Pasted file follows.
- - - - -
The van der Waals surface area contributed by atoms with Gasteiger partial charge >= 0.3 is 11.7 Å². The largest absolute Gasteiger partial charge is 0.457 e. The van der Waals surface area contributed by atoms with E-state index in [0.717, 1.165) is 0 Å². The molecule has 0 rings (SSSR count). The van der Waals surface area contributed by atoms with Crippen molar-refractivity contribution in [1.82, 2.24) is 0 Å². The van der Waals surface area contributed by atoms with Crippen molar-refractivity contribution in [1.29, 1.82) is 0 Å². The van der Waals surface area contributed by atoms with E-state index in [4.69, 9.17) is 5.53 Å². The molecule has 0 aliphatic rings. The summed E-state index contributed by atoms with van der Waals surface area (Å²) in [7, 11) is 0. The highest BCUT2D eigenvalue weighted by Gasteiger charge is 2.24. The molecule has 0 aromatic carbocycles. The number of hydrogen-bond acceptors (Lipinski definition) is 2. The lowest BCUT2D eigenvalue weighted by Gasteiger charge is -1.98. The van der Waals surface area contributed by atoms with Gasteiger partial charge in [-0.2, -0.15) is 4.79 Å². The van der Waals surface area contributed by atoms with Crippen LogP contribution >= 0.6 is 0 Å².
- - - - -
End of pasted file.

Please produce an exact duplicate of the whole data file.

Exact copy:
The van der Waals surface area contributed by atoms with Gasteiger partial charge >= 0.3 is 11.7 Å². The largest absolute Gasteiger partial charge is 0.457 e. The van der Waals surface area contributed by atoms with E-state index in [0.717, 1.165) is 0 Å². The molecule has 0 rings (SSSR count). The van der Waals surface area contributed by atoms with Crippen molar-refractivity contribution in [1.82, 2.24) is 0 Å². The van der Waals surface area contributed by atoms with Crippen molar-refractivity contribution in [1.29, 1.82) is 0 Å². The van der Waals surface area contributed by atoms with E-state index in [4.69, 9.17) is 5.53 Å². The molecule has 0 aliphatic rings. The summed E-state index contributed by atoms with van der Waals surface area (Å²) in [7, 11) is 0. The highest BCUT2D eigenvalue weighted by Gasteiger charge is 2.24. The molecule has 0 aromatic carbocycles. The number of hydrogen-bond acceptors (Lipinski definition) is 2. The lowest BCUT2D eigenvalue weighted by Gasteiger charge is -1.98. The van der Waals surface area contributed by atoms with Gasteiger partial charge in [-0.2, -0.15) is 4.79 Å². The van der Waals surface area contributed by atoms with Crippen LogP contribution >= 0.6 is 0 Å².